However, campaigners warn that despite the rising tide of concern, powerful corporations are pressing ahead with a new generation of plastic production facilities that will swamp efforts to move the global economy away from single use, throw away plastic products.

Steven Feit, from the Centre for Environmental International Law which has researched the impact of the US shale boom on plastics, said: “The link between the shale gas boom in the United States and the ongoing – and accelerating – global plastics crisis cannot be ignored.

“In the US, fossil fuel and petrochemical companies are investing hundreds of billions of dollars to expand plastic production capacity... All this buildout, if allowed to proceed, will flood the global market with even more disposable, unmanageable plastic for decades to come.”

Athough the majority of the new investment is in the US, the impact will ripple outwards in the form of vast new supplies of raw materials for plastics being transported to Europe and China.

Petrochemical giant Ineos has been shipping natural gas liquids from the US to cracking plants in Europe and the UK on huge “dragon ships” for the past year.

Last month the company announced it will ship the first NGLs from the US to China in 2019 where it will be turned into plastic resin at a new cracking facility in Taixing China.

Roland Geyer, from the University of California at Santa Barbara, was the lead author of a study earlier this year revealing that humans have produced 8.3bn tonnes of plastic since the 1950s, with the majority ending up in landfill or polluting the world’s oceans and continents. The report warned that plastic, which does not degrade for hundreds of years, risked “near-permanent contamination” of the earth.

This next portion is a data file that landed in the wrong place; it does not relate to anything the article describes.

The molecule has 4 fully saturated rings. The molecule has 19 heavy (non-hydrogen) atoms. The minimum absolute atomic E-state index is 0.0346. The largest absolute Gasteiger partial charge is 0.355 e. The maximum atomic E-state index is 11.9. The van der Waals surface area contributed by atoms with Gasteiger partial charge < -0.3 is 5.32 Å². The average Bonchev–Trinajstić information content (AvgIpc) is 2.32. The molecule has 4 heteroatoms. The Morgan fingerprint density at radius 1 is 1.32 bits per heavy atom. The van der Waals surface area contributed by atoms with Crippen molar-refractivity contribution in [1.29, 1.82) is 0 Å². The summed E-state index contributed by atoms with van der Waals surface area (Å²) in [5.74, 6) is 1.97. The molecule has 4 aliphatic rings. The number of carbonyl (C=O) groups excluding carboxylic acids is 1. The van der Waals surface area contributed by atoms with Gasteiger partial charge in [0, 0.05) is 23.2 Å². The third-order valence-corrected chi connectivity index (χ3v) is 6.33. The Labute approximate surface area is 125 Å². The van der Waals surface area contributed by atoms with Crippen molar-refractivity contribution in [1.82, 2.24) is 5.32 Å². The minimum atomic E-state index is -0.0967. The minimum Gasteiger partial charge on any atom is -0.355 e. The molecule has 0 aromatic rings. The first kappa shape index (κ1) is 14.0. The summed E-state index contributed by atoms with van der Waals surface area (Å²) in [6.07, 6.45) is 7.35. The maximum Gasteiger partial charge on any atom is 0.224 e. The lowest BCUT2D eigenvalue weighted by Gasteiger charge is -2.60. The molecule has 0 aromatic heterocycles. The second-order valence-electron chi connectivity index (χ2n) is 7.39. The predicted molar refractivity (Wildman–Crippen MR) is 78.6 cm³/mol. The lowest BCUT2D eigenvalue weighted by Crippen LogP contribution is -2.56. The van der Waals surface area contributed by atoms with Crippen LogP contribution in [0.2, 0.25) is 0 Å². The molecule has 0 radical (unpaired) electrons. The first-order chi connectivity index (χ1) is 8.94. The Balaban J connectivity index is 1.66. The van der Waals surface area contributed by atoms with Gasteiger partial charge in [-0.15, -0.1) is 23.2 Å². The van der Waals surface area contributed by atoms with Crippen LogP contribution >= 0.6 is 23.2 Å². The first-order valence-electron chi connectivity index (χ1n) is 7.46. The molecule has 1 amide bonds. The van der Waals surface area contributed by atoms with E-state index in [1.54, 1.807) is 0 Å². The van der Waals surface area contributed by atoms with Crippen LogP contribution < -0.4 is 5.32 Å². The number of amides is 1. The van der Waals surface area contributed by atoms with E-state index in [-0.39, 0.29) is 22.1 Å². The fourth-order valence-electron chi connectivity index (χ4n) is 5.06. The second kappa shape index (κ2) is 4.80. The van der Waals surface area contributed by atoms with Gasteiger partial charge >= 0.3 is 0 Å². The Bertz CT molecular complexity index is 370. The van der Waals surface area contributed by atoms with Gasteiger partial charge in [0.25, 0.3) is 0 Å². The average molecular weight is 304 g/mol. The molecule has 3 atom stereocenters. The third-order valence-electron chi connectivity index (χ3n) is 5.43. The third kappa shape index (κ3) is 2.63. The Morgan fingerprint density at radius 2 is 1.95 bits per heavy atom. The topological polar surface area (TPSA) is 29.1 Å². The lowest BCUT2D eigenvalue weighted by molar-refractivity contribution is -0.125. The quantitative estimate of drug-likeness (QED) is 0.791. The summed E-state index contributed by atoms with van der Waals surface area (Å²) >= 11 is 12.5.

He said he was deeply troubled by the expansion in plastic production.

“I am now all but convinced that the plastic waste/pollution problem will remain unmanageable without serious source reduction efforts,” he told the Guardian. “Building out production capacity is obviously the opposite of source reduction.”

But experts believe the new facilities will lock in an increase in plastic production for years to come.

Matthew Thoelke, executive director at IHS Markit analysts in Germany and an expert in the global chemical industry, said the expansion in the US would be a critical part of a 40% increase in global plastics production over the next decade.

“This will help meet growing demand for plastic in the existing big markets of the US, Europe and China as well as a predicted steep increase in demand in India and south east Asia,” he said.

But the American Chemistry Council said the plastics boom had brought huge economic benefits to the US creating hundreds of thousands of jobs and allowing the manufacture of a wide range of important products from medical supplies to auto parts, piping to technology.

Steve Russell, vice president of plastics for the American Chemistry Council also defended the environmental impact of plastic, citing a study from 2016 that found using plastic reduces environmental damage.

“Advanced plastics enable us to do more with less in in almost every facet of life and commerce. From reducing packaging, to driving lighter cars, to living in more fuel-efficient homes, plastics help us reduce energy use, carbon emissions and waste.”

Original author: Taylor

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Tuesday, 16 January 2018